HaedenPicHaeden Stewart is a doctoral student in anthropology/archaeology at the University of Chicago.  He received a BA in archaeology from the University of Toronto and an MA from the University of Chicago.  His research focus is on historical and contemporary archaeology in Western Canada.  His only real discernible talent is identifying people and things that come from Canada.









Ashley “Shooby” Schubert is a doctoral student in Anthropological Archaeology at the University of Michigan and joined the UMP field school in 2010.  She received her B.A. from Wake Forest University and M.A. from the University of Michigan.  Her research focusesschooby on prehistoric Cherokee communities in the Appalachian Summit during the emergence of Mississippian societies throughout the Southeastern U.S.  Her interests within the UMP project relate to interactions with Border Patrol, the material record deposited by the state-sanctioned corporal body, and how Border Patrol and undocumented migrant material culture are inter-related within a system that self-perpetuates inequality of power and sovereignty.  Overall, her broader focus is on culture contact systems and the material record of community response to socio-political and ecological pressures.   Additional information on Shooby’s work can be found here.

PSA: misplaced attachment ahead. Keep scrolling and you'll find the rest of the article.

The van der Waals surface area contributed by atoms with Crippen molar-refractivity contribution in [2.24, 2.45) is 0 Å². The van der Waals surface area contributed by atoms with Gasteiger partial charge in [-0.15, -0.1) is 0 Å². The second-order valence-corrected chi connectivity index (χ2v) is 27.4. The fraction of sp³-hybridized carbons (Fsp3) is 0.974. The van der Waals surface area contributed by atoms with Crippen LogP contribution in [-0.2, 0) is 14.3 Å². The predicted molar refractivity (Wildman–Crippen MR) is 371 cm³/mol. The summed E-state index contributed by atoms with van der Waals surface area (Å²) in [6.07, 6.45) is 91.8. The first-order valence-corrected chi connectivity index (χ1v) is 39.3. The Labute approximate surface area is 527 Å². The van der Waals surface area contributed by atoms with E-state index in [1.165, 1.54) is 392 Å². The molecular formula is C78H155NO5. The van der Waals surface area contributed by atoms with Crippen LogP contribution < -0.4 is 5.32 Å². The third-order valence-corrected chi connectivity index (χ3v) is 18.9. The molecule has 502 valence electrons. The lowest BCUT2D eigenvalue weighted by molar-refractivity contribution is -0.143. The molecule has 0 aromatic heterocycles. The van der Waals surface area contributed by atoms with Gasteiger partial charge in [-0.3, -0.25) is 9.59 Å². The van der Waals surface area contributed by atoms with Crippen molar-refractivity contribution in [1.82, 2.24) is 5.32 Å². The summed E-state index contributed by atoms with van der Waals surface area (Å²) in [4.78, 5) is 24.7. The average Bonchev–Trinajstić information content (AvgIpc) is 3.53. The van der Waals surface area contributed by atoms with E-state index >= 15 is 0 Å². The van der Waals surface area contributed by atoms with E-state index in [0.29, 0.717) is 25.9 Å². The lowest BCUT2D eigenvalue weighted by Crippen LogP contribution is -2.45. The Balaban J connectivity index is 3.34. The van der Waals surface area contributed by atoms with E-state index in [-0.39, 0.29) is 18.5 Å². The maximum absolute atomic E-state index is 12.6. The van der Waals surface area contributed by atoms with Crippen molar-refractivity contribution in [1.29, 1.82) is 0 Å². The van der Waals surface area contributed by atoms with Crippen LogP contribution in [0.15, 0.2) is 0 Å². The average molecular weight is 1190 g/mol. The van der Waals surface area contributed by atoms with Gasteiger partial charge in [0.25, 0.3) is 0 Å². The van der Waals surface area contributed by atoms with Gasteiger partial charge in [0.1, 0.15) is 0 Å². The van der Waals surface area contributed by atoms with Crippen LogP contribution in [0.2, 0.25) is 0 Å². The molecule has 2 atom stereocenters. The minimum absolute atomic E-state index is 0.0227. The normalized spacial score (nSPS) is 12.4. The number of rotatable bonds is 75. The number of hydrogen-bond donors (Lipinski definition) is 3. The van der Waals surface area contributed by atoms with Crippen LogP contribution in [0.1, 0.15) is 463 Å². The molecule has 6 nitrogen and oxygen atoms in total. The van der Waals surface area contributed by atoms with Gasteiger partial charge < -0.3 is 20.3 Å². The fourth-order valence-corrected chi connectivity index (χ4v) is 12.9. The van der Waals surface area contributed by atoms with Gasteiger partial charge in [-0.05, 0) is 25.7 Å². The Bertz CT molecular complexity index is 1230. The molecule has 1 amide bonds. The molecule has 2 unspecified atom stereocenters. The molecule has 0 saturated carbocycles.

Anna Forringer-Beal is currently studying anthropology as an undergraduate at the University of Michigan and also planning on minoring in Spanish. Her interest is in how migrant sites (also known as migrant stations) are formed and the later deconstructed by conservation groups, natural processes, and UMP artifact collection. Her current work focuses on what types of information can be gleaned from analyses of the micro-facts (minute and often fragmented artifacts), that are left behind by conservation groups who often remove migrant artifacts from the desert.






Maya Fernandez is an undergraduate student at the University of Michigan concentrating in Anthropology and Spanish.  A lover of cartography, Maya is currently focused on mapping migrant death in the Sonora Desert and analyzing the spatial data.  Her research 40069_1439394666950_2195068_n - Version 2interests include Geographic Information Systems (GIS), the impact of landscapes, forensic processes related to death, the cultural gastronomy of Mexico, ethnography of violence in Latin America, and the displacement of people and cultures.









justine-bio-picJustine Auben Drummond
is an anthropology honors undergraduate student at the University of Victoria. She attended the 2012 UMP field school, and will return in 2013 as a volunteer staff member. Drummond’s research is focused upon the materiality of humanitarian water sites. She will complete her B.A. in 2014, and plans to pursue a doctorate of anthropology/archaeology. In her free time, she enjoys writing about herself in the third person. She is also an amateur stand-up comedian.